Lending rates on fresh bank loans dropped to new lows in August, central bank data showed Thursday, hinting at a further increase in the country's already record-high household borrowing.
The average interest rate on fresh loans extended to households came to 2.92 percent in the month, down 0.20 percentage point from 3.12 percent the previous month, according to the data from the Bank of Korea.
The average rate on fresh corporate loans also dropped by 0.20 percentage point to 3.32 percent over the cited period.
They are the lowest rates since the central bank began compiling related data in 1996.
The drop apparently follows a cut in the central bank's policy rate in July to accommodate Asia's fourth-largest economy, which posted disappointing 1.9 percent on-year growth in the first half, far below the annual growth target of 2.2 percent set by the BOK.
The low interest rate, however, may lead to a further increase in household debt, which came to a record high of 1,556.1 trillion won ($1.3 trillion) as of the end of June.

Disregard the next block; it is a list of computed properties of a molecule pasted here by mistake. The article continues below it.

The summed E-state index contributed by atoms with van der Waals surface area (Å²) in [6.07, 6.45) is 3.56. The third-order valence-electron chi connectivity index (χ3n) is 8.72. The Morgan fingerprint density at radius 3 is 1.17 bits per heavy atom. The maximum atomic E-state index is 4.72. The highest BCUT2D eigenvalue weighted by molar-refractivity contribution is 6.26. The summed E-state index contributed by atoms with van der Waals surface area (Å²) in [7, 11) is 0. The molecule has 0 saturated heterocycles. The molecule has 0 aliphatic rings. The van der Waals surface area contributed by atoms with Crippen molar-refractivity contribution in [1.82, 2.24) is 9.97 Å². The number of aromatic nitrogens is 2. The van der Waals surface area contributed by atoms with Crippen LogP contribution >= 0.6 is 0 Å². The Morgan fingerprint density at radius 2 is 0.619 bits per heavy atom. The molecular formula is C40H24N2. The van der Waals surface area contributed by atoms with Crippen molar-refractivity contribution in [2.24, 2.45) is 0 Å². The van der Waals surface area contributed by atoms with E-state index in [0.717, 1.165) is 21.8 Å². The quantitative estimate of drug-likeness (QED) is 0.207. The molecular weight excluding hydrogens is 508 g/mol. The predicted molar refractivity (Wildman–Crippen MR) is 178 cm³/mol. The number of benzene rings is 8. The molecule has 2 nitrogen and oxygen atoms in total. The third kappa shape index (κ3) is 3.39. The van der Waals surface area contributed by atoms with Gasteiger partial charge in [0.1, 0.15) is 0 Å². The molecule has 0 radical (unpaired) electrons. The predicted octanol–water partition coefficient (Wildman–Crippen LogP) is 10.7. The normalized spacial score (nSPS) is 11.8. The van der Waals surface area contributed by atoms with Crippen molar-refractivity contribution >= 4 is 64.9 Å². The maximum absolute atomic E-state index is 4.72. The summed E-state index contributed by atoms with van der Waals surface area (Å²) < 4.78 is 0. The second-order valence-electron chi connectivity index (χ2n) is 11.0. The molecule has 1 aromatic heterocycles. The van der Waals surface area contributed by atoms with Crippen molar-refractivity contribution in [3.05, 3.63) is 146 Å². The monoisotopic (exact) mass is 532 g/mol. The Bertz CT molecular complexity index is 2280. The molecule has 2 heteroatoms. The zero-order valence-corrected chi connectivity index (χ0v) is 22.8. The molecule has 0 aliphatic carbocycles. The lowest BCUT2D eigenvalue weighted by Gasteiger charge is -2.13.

The pace of increase in household debt has also quickened from 0.3 percent on-quarter growth in the first quarter to 1.1 percent in the April-June period.
The BOK's monetary policy board is widely expected to further slash the rate amid a steady decline in the country's exports. The board's next rate-setting meeting is slated for Oct. 16.
Interest paid by banks on fresh savings also dropped but at a slower pace, dipping to 1.52 percent in August from 1.69 percent the month before.
The gap between the interest charged and paid by banks narrowed to 1.67 percentage points from 1.71 percentage points over the cited period.
With the latest cuts in rates, the average interest rate on all outstanding bank loans dropped to 3.56 percent from 3.63 percent, with that on all outstanding bank deposits slipping to 1.35 percent from 1.39 percent. (Yonhap)